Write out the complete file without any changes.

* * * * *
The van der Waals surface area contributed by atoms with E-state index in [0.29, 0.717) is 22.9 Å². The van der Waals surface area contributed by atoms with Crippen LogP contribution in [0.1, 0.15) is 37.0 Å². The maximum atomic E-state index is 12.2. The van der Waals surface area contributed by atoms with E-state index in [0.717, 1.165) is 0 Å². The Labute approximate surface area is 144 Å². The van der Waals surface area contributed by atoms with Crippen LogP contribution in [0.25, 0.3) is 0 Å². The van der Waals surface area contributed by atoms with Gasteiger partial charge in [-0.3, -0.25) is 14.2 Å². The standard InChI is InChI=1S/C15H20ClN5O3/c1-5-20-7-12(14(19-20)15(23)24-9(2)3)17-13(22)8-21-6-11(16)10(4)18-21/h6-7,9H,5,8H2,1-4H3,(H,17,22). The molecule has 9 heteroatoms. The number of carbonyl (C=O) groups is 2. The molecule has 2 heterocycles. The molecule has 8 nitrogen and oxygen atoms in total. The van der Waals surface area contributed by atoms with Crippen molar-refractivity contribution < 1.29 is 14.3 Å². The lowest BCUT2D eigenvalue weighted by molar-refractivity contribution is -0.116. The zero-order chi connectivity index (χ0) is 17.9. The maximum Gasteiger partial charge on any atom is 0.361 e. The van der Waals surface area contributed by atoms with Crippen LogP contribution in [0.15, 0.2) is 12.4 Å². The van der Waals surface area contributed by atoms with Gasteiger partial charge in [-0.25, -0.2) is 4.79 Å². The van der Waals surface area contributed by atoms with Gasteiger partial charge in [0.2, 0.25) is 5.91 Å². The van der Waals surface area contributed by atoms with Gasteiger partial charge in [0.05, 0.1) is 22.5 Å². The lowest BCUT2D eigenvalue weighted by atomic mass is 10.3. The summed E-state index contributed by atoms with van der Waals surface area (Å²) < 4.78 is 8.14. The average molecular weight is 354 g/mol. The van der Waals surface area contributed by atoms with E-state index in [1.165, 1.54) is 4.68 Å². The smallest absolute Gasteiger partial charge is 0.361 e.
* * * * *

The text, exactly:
The van der Waals surface area contributed by atoms with E-state index in [0.29, 0.717) is 22.9 Å². The van der Waals surface area contributed by atoms with Crippen LogP contribution in [0.1, 0.15) is 37.0 Å². The maximum atomic E-state index is 12.2. The van der Waals surface area contributed by atoms with E-state index in [0.717, 1.165) is 0 Å². The Labute approximate surface area is 144 Å². The van der Waals surface area contributed by atoms with Crippen LogP contribution in [0.25, 0.3) is 0 Å². The van der Waals surface area contributed by atoms with Gasteiger partial charge in [-0.3, -0.25) is 14.2 Å². The standard InChI is InChI=1S/C15H20ClN5O3/c1-5-20-7-12(14(19-20)15(23)24-9(2)3)17-13(22)8-21-6-11(16)10(4)18-21/h6-7,9H,5,8H2,1-4H3,(H,17,22). The molecule has 9 heteroatoms. The number of carbonyl (C=O) groups is 2. The molecule has 2 heterocycles. The molecule has 8 nitrogen and oxygen atoms in total. The van der Waals surface area contributed by atoms with Crippen molar-refractivity contribution < 1.29 is 14.3 Å². The lowest BCUT2D eigenvalue weighted by molar-refractivity contribution is -0.116. The zero-order chi connectivity index (χ0) is 17.9. The maximum Gasteiger partial charge on any atom is 0.361 e. The van der Waals surface area contributed by atoms with Crippen LogP contribution in [0.15, 0.2) is 12.4 Å². The van der Waals surface area contributed by atoms with Gasteiger partial charge in [-0.25, -0.2) is 4.79 Å². The van der Waals surface area contributed by atoms with Gasteiger partial charge in [0.2, 0.25) is 5.91 Å². The van der Waals surface area contributed by atoms with Gasteiger partial charge in [0.05, 0.1) is 22.5 Å². The lowest BCUT2D eigenvalue weighted by atomic mass is 10.3. The summed E-state index contributed by atoms with van der Waals surface area (Å²) < 4.78 is 8.14. The average molecular weight is 354 g/mol. The van der Waals surface area contributed by atoms with E-state index in [1.165, 1.54) is 4.68 Å². The smallest absolute Gasteiger partial charge is 0.361 e.